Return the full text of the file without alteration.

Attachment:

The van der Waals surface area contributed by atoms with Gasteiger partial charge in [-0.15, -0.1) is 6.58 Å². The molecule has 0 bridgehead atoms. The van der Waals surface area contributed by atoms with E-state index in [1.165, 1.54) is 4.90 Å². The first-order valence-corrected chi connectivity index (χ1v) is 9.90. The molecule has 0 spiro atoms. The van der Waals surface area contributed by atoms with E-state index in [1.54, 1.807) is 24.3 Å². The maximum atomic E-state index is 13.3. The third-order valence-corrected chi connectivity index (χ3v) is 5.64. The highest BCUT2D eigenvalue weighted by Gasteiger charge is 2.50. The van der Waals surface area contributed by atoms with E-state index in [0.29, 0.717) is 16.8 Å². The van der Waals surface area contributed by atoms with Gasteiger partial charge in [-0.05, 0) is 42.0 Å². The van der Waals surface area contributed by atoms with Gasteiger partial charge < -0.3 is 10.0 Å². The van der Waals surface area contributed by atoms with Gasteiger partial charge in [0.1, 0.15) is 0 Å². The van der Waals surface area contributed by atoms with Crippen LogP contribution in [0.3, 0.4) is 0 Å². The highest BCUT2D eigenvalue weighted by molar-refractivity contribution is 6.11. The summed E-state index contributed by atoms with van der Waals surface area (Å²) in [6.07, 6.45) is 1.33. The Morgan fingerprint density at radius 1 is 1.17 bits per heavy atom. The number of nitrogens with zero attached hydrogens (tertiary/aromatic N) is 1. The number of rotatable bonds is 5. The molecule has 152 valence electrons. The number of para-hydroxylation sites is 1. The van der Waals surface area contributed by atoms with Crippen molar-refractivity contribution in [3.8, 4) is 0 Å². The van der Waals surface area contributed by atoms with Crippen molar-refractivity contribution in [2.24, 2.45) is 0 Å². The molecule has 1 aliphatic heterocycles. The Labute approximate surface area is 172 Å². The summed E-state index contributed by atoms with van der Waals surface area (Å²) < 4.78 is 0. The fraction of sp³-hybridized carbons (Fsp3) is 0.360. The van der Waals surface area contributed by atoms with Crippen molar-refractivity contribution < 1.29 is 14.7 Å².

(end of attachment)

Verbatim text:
The van der Waals surface area contributed by atoms with Gasteiger partial charge in [-0.15, -0.1) is 6.58 Å². The molecule has 0 bridgehead atoms. The van der Waals surface area contributed by atoms with E-state index in [1.165, 1.54) is 4.90 Å². The first-order valence-corrected chi connectivity index (χ1v) is 9.90. The molecule has 0 spiro atoms. The van der Waals surface area contributed by atoms with E-state index in [1.54, 1.807) is 24.3 Å². The maximum atomic E-state index is 13.3. The third-order valence-corrected chi connectivity index (χ3v) is 5.64. The highest BCUT2D eigenvalue weighted by Gasteiger charge is 2.50. The van der Waals surface area contributed by atoms with E-state index in [0.29, 0.717) is 16.8 Å². The van der Waals surface area contributed by atoms with Gasteiger partial charge in [-0.05, 0) is 42.0 Å². The van der Waals surface area contributed by atoms with Gasteiger partial charge < -0.3 is 10.0 Å². The van der Waals surface area contributed by atoms with Gasteiger partial charge in [0.1, 0.15) is 0 Å². The van der Waals surface area contributed by atoms with Crippen LogP contribution in [0.3, 0.4) is 0 Å². The highest BCUT2D eigenvalue weighted by molar-refractivity contribution is 6.11. The summed E-state index contributed by atoms with van der Waals surface area (Å²) in [6.07, 6.45) is 1.33. The Morgan fingerprint density at radius 1 is 1.17 bits per heavy atom. The number of nitrogens with zero attached hydrogens (tertiary/aromatic N) is 1. The number of rotatable bonds is 5. The molecule has 152 valence electrons. The number of para-hydroxylation sites is 1. The van der Waals surface area contributed by atoms with Crippen molar-refractivity contribution in [3.8, 4) is 0 Å². The van der Waals surface area contributed by atoms with Crippen molar-refractivity contribution in [2.24, 2.45) is 0 Å². The molecule has 1 aliphatic heterocycles. The Labute approximate surface area is 172 Å². The summed E-state index contributed by atoms with van der Waals surface area (Å²) < 4.78 is 0. The fraction of sp³-hybridized carbons (Fsp3) is 0.360. The van der Waals surface area contributed by atoms with Crippen molar-refractivity contribution < 1.29 is 14.7 Å².